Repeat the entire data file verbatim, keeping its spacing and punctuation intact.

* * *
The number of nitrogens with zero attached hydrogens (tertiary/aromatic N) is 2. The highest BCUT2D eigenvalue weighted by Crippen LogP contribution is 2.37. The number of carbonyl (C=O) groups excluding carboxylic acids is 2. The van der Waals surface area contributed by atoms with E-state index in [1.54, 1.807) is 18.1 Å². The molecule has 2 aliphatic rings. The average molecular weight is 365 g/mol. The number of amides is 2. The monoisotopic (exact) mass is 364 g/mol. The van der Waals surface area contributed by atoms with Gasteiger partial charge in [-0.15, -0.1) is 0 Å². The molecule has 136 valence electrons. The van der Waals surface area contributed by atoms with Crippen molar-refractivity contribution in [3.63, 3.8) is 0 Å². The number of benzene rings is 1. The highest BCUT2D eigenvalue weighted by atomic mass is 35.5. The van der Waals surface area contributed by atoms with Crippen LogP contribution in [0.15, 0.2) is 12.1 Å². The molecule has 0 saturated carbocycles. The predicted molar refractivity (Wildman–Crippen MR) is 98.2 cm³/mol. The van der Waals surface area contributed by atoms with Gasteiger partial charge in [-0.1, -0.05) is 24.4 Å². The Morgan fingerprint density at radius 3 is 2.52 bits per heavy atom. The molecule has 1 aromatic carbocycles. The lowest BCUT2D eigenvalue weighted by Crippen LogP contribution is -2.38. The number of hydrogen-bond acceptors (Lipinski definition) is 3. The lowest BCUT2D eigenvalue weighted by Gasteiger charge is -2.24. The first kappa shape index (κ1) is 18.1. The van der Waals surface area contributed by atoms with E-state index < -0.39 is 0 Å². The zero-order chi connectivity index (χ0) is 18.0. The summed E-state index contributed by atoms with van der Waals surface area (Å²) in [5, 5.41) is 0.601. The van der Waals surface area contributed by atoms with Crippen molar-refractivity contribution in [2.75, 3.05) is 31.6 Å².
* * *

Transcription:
The number of nitrogens with zero attached hydrogens (tertiary/aromatic N) is 2. The highest BCUT2D eigenvalue weighted by Crippen LogP contribution is 2.37. The number of carbonyl (C=O) groups excluding carboxylic acids is 2. The van der Waals surface area contributed by atoms with E-state index in [1.54, 1.807) is 18.1 Å². The molecule has 2 aliphatic rings. The average molecular weight is 365 g/mol. The number of amides is 2. The monoisotopic (exact) mass is 364 g/mol. The van der Waals surface area contributed by atoms with Gasteiger partial charge in [-0.15, -0.1) is 0 Å². The molecule has 136 valence electrons. The van der Waals surface area contributed by atoms with Crippen molar-refractivity contribution in [3.63, 3.8) is 0 Å². The number of benzene rings is 1. The highest BCUT2D eigenvalue weighted by atomic mass is 35.5. The van der Waals surface area contributed by atoms with Crippen LogP contribution in [0.15, 0.2) is 12.1 Å². The molecule has 0 saturated carbocycles. The predicted molar refractivity (Wildman–Crippen MR) is 98.2 cm³/mol. The van der Waals surface area contributed by atoms with Gasteiger partial charge in [-0.1, -0.05) is 24.4 Å². The Morgan fingerprint density at radius 3 is 2.52 bits per heavy atom. The molecule has 1 aromatic carbocycles. The lowest BCUT2D eigenvalue weighted by Crippen LogP contribution is -2.38. The number of hydrogen-bond acceptors (Lipinski definition) is 3. The lowest BCUT2D eigenvalue weighted by Gasteiger charge is -2.24. The first kappa shape index (κ1) is 18.1. The van der Waals surface area contributed by atoms with E-state index < -0.39 is 0 Å². The zero-order chi connectivity index (χ0) is 18.0. The summed E-state index contributed by atoms with van der Waals surface area (Å²) in [5, 5.41) is 0.601. The van der Waals surface area contributed by atoms with Crippen molar-refractivity contribution in [2.75, 3.05) is 31.6 Å².